A recent setback raised questions about whether prosecutors can pursue “spoofing” cases. So late last month the Justice Department took a new tack.
On the eve of the N.F.L. season, Nike, one of the league’s most valued partner, begins a campaign with an athlete seen as hero to some, a pariah to others.
The furor over Mr. Liu’s legal troubles reflects China’s fascination with self-made tech tycoons, who have become symbols of the country’s rise as a global power.
Many players competing in the U.S. Open, including the Williams sisters, get discounts on lodging in New York hotels in return for social media posts and promotional events.
Richard Liu, the founder of the retailing giant JD.com, was accused of criminal sexual conduct. His company says a false accusation was made.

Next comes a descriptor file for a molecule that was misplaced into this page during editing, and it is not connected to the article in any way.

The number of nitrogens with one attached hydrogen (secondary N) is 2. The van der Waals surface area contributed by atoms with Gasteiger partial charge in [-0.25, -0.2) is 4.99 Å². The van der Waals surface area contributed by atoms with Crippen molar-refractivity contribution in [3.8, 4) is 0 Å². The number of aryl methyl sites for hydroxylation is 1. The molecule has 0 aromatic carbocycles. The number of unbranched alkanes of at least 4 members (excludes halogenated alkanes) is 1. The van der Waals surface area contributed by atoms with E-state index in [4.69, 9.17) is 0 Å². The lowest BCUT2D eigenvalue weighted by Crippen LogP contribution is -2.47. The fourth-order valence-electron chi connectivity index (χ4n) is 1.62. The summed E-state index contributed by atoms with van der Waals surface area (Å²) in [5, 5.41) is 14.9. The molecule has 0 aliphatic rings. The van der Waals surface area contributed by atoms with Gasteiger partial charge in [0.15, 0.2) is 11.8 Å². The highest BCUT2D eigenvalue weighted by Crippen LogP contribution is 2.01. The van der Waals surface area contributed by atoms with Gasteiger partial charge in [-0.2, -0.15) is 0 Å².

A $25,000 donation to the Republicans prompted calls for a boycott, but even liberal Californians may find it hard to give up on the cult burger chain. And the company says it helps both parties.
The maps, created using third-party data, had been “subject to vandalism,” Snapchat’s parent company said. It’s not clear how many apps were affected.
Reporting from a company that counts visitors suggested there was a drop of more than 40 percent at the London museum. It was more like 10 percent.
A recent revision to an opinion in an insider trading case could make prosecutors’ jobs easier in the case against the congressman from upstate New York.
So far, economists see only faint effects of the new tax law in housing prices. The predicted carnage hasn’t materialized.